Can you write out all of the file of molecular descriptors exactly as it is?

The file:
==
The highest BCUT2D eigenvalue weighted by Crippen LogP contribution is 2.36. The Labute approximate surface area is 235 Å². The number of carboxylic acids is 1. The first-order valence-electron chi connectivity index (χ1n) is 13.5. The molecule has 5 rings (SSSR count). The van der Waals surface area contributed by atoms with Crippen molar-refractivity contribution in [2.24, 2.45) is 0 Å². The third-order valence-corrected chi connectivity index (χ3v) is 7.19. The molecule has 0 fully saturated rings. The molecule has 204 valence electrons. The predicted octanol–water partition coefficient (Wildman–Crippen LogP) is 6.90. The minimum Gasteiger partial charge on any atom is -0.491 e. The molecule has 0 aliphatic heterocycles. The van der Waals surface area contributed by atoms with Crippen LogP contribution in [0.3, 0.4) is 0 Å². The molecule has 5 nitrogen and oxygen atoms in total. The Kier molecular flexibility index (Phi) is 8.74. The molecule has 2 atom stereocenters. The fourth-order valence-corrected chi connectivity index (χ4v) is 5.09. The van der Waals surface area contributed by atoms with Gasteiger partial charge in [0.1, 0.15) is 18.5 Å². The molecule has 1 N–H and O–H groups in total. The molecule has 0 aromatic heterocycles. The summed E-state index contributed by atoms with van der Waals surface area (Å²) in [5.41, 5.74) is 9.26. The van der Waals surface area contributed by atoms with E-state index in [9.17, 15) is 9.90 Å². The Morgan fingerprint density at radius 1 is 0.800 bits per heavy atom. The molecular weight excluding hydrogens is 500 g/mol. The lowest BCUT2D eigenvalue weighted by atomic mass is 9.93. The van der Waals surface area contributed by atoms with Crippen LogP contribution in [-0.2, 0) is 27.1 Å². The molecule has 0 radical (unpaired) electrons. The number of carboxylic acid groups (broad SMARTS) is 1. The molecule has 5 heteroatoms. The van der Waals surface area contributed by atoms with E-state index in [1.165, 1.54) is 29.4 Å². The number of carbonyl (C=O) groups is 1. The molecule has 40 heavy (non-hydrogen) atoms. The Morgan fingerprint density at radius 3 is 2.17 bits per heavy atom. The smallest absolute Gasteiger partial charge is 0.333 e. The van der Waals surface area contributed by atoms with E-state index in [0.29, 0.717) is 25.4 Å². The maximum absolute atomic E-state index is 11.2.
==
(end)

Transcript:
The highest BCUT2D eigenvalue weighted by Crippen LogP contribution is 2.36. The Labute approximate surface area is 235 Å². The number of carboxylic acids is 1. The first-order valence-electron chi connectivity index (χ1n) is 13.5. The molecule has 5 rings (SSSR count). The van der Waals surface area contributed by atoms with Crippen molar-refractivity contribution in [2.24, 2.45) is 0 Å². The third-order valence-corrected chi connectivity index (χ3v) is 7.19. The molecule has 0 fully saturated rings. The molecule has 204 valence electrons. The predicted octanol–water partition coefficient (Wildman–Crippen LogP) is 6.90. The minimum Gasteiger partial charge on any atom is -0.491 e. The molecule has 0 aliphatic heterocycles. The van der Waals surface area contributed by atoms with Crippen LogP contribution in [0.3, 0.4) is 0 Å². The molecule has 5 nitrogen and oxygen atoms in total. The Kier molecular flexibility index (Phi) is 8.74. The molecule has 2 atom stereocenters. The fourth-order valence-corrected chi connectivity index (χ4v) is 5.09. The van der Waals surface area contributed by atoms with Gasteiger partial charge in [0.1, 0.15) is 18.5 Å². The molecule has 1 N–H and O–H groups in total. The molecule has 0 aromatic heterocycles. The summed E-state index contributed by atoms with van der Waals surface area (Å²) in [5.41, 5.74) is 9.26. The van der Waals surface area contributed by atoms with E-state index in [9.17, 15) is 9.90 Å². The Morgan fingerprint density at radius 1 is 0.800 bits per heavy atom. The molecular weight excluding hydrogens is 500 g/mol. The lowest BCUT2D eigenvalue weighted by atomic mass is 9.93. The van der Waals surface area contributed by atoms with Crippen LogP contribution in [-0.2, 0) is 27.1 Å². The molecule has 0 radical (unpaired) electrons. The number of carboxylic acid groups (broad SMARTS) is 1. The molecule has 5 heteroatoms. The van der Waals surface area contributed by atoms with E-state index in [1.165, 1.54) is 29.4 Å². The number of carbonyl (C=O) groups is 1. The molecule has 40 heavy (non-hydrogen) atoms. The Morgan fingerprint density at radius 3 is 2.17 bits per heavy atom. The smallest absolute Gasteiger partial charge is 0.333 e. The van der Waals surface area contributed by atoms with E-state index in [0.29, 0.717) is 25.4 Å². The maximum absolute atomic E-state index is 11.2.